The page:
Sunday, August 23, 2015
How Will Falling Treasury Yields Affect Potential Fed Rate Hike?
On Friday, the Dow Jones Industrial Average suffered its biggest two-day point drop since the 2008 financial crisis. The Dow plummeted over 1,000 points last week -- the worst week since 2011.
Volatile equities markets and worries about the global economic slowdown are driving investors into safe havens.
Treasury yields dropped Friday for a third straight day, with the 10-year yield posting its largest weekly decline in five months and finishing at a nearly four-month low.
The yield on the 10-year Treasury declined 3.1 basis point to 2.052% on Friday, its lowest point since April 30.
Demand for Treasuries drives down yields. The US doesn’t need to induce desperate investors to buy when fear does that all by itself.
So, how might this affect the Fed's long-held plan to raise its key interest rate, which has been stuck at or below 0.25 percent since December 2008?
If Treasury yields are falling on their own, would the Fed essentially be in the position of trying to hold back the tide with a rate hike?
Or, would the Fed feel empowered to raise the funds rate since the downward pressure on yields would give them some cover, and room to maneuver?
The combination of lower international yields and higher Treasury yields has already increased investor demand, both foreign and domestic. Higher demand pushes yields lower.
Another consideration for the Fed is the continuing strength of the dollar, which makes dollar-denominated fixed-income assets additionally attractive.
A rate hike would draw in even more foreign money from around the world. The yield sharks are everywhere. And though Treasuries may be falling, they are still higher than yields in much of Europe and Japan, the other perceived “safe” zones.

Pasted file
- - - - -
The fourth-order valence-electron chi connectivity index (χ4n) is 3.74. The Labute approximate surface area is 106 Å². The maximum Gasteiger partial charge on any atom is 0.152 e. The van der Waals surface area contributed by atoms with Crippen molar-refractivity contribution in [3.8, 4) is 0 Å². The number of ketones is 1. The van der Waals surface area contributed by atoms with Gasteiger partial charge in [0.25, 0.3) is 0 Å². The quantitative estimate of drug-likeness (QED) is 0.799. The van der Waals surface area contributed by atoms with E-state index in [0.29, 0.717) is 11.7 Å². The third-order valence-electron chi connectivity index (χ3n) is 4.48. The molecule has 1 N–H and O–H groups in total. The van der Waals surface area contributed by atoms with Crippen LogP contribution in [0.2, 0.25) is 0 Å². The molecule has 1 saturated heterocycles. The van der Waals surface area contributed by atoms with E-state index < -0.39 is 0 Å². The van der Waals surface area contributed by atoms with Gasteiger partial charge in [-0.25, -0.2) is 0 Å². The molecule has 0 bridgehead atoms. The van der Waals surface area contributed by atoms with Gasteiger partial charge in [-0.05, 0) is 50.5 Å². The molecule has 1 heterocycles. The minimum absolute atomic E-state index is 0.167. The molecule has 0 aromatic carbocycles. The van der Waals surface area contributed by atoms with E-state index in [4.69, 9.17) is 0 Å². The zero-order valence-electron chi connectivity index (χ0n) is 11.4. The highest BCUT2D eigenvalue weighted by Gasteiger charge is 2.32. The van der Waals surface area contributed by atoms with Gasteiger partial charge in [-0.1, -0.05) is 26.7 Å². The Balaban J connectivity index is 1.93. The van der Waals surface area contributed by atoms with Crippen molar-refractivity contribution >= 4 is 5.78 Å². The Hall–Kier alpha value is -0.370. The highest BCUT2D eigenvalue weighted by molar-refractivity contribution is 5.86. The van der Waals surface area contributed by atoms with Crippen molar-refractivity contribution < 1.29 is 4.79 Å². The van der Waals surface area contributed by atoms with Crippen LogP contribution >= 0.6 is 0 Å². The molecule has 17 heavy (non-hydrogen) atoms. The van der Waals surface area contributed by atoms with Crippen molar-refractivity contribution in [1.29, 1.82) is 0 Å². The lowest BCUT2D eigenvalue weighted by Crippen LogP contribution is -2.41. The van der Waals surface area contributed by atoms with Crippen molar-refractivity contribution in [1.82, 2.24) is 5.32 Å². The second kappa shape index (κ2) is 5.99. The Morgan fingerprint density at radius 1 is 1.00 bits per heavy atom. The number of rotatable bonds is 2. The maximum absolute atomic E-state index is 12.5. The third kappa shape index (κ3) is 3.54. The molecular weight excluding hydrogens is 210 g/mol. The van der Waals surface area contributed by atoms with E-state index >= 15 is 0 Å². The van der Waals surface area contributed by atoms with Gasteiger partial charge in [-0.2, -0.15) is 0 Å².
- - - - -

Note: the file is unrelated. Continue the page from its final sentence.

For example, the German 10-year bund was yielding just 0.565% last week.
Raising the federal funds rate would surely create a flood of hot money into the US, searching for the combination of higher yield and safety.
That would crush already suffering emerging markets, which have been experiencing an exodus of investor money.
Moreover, the strong dollar is already punishing US exporters. American-made goods are less competitive against cheaper foreign goods.
A move higher in rates would only exacerbate the problem, raising the trade deficit even further.
An interest rate hike would also add to deflationary forces. In simple terms, a stronger dollar increases the risk of deflation.
Oil, which is priced in dollars, is already falling due to excess global supplies and weaker global demand. A stronger dollar would make oil even cheaper in the US.
That would be great for American drivers, but awful for US oil companies. The US is the No. 3 crude producer in the world. A lot of jobs and tax revenue are derived from the domestic oil industry.
The Fed has been expected to raise interest rates all year, something it hasn’t done in over nine years. But a combination of deflationary forces and a stumbling economy have kept policy makers from acting.
The Fed surely wants a higher funds rate in order to confront the next financial/economic crisis. We all know it’s coming.
With rates currently just above zero, the only place to go in the event of such a crisis would be zero, or even negative.
That’s a nightmarish scenario.
So, while the Fed is desperate to raise rates, outside forces are tying its hands, and are in fact driving rates down instead.